Images of midlife development among young, middle-aged, and older adults

Abstract

This study examined patterns of perceived change across adulthood in a sample of 121 young (M age=19.8 years), middle-aged (M age=47.9 years) and older (M age=74.6 years) adults. Subjects rated amount of stress in life domains, salience of life course issues, and nature of personal attributes for young, middle-aged, and older targets. Seven prototypical patterns of perceived change were found. Midlife was seen as a period with many responsibilities, increased stress in several domains, and little time for leisure, but also as a peak in competence, ability to handle stress, sense of control, productivity, and social responsibility. The findings are discussed in terms of losses, which were seen primarily in the physical realm, and gains, which were mainly seen in the psychological and social realms.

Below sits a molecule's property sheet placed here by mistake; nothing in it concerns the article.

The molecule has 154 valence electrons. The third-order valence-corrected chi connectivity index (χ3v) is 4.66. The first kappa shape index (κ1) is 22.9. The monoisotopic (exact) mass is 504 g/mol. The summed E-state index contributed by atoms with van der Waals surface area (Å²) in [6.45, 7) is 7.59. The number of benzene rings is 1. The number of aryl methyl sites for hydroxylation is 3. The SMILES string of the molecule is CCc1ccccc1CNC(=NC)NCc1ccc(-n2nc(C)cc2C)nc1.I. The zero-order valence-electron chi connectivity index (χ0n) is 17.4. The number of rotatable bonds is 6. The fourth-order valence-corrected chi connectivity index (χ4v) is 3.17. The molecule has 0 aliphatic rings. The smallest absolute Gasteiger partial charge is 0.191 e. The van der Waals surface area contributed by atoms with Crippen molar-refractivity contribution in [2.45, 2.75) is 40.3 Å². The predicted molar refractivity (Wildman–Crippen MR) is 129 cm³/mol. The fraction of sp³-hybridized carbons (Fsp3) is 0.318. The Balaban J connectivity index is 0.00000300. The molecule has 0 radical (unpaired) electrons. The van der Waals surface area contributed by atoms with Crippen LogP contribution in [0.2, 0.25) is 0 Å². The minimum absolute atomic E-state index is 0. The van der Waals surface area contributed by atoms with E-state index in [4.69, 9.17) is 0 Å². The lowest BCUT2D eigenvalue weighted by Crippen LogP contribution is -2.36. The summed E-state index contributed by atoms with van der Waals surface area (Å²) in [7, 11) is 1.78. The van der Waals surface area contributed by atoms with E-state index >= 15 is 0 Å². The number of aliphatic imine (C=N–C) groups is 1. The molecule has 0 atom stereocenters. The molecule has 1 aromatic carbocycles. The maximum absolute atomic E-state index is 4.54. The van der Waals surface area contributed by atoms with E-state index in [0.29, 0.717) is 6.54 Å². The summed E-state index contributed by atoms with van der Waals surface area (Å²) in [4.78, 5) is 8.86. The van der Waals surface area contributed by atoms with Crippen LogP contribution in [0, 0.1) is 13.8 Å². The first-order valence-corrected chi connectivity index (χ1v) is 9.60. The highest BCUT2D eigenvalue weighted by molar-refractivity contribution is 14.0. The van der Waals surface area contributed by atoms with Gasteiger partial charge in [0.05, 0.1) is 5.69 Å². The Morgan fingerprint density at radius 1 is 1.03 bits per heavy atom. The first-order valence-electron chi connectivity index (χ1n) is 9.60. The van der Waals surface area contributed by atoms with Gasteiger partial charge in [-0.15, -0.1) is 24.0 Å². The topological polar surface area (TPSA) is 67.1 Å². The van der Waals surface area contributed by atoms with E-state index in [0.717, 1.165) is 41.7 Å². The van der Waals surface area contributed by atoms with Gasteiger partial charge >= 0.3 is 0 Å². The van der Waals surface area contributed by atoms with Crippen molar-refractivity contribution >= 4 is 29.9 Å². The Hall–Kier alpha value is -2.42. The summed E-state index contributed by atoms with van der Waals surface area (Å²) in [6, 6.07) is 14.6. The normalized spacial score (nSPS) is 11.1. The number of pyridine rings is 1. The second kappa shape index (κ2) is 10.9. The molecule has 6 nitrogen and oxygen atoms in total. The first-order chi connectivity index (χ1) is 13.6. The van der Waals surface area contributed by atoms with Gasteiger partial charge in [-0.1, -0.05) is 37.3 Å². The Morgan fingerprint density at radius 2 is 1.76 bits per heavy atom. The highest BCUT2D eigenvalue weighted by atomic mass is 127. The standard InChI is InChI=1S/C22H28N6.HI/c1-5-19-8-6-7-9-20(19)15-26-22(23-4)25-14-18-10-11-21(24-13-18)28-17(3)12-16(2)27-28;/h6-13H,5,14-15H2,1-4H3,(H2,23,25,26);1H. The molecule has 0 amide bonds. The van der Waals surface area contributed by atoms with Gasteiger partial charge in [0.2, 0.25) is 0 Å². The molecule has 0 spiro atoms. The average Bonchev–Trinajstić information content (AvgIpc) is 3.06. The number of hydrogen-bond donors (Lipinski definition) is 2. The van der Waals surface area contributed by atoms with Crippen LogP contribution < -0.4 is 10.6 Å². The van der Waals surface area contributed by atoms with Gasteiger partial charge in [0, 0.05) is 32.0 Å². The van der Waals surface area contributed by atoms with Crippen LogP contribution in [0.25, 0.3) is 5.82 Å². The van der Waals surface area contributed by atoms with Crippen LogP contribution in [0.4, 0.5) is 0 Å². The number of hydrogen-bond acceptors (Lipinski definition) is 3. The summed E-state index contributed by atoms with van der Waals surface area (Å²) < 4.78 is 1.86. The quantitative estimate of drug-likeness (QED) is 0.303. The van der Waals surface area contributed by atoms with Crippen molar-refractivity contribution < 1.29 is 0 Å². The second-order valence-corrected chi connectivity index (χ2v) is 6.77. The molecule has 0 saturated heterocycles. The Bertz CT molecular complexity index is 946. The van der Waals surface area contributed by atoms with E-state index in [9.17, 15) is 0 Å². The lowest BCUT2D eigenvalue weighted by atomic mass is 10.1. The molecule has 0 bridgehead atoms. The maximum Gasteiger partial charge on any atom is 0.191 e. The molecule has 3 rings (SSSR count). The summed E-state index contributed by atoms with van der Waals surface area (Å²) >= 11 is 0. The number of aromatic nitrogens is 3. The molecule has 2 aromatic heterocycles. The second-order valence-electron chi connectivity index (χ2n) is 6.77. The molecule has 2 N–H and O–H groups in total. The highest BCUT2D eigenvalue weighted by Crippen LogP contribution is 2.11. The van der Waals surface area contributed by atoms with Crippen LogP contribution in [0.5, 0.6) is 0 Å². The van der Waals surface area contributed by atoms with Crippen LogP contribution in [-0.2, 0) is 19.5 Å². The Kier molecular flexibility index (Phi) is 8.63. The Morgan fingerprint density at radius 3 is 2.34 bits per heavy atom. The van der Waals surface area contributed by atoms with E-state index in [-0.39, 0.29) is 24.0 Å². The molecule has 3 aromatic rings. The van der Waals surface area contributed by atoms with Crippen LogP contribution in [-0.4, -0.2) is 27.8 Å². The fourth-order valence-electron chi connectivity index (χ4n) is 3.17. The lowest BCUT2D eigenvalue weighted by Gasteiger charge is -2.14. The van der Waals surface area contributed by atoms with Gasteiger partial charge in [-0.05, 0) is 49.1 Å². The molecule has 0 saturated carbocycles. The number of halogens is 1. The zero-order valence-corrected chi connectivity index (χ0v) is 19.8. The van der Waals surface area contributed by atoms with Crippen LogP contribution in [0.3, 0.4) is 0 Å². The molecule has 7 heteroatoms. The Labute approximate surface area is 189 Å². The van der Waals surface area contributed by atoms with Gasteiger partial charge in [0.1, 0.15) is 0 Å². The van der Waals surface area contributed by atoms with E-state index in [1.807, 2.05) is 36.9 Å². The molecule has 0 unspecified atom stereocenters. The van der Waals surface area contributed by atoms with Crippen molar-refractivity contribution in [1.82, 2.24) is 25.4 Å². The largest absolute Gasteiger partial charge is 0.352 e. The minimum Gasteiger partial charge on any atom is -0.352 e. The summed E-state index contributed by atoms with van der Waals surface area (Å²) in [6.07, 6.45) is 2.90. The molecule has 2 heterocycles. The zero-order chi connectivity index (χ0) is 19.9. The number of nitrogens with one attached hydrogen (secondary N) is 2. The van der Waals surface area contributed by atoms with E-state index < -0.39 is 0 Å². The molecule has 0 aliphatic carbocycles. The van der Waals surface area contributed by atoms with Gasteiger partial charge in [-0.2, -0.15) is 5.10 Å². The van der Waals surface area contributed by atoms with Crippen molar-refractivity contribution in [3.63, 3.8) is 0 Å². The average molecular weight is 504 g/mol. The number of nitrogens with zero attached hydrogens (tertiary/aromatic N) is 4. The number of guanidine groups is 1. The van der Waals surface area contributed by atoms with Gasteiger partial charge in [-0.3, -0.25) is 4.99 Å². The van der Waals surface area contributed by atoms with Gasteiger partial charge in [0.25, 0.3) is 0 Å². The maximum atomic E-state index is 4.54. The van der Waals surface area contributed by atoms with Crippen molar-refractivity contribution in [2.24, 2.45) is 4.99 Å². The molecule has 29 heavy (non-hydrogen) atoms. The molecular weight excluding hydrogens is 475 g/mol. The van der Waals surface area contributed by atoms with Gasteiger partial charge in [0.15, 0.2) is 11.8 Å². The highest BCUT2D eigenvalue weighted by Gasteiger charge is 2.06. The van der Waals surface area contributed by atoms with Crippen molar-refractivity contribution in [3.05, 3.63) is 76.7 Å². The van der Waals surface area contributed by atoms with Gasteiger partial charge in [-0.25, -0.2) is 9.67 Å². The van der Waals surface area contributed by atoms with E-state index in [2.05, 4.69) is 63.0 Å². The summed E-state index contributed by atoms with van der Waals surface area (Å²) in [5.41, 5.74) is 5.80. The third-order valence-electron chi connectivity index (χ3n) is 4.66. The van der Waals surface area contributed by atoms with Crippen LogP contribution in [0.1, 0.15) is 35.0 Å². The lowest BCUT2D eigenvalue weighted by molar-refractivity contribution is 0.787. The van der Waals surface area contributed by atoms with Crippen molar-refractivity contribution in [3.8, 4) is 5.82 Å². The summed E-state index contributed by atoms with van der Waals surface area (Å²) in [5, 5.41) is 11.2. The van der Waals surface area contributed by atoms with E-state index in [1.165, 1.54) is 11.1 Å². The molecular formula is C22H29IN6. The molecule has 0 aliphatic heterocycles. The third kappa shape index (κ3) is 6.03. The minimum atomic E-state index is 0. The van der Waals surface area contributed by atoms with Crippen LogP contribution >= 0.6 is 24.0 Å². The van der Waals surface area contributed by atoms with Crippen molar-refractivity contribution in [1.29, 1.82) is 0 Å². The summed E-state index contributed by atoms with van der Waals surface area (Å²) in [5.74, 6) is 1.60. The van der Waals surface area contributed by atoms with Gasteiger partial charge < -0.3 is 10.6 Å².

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Correspondence to Margie E. Lachman.

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Lachman, M.E., Lewkowicz, C., Marcus, A. et al. Images of midlife development among young, middle-aged, and older adults. J Adult Dev 1, 201–211 (1994). https://doi.org/10.1007/BF02277581

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Key words

  • Midlife development
  • images
  • perceived change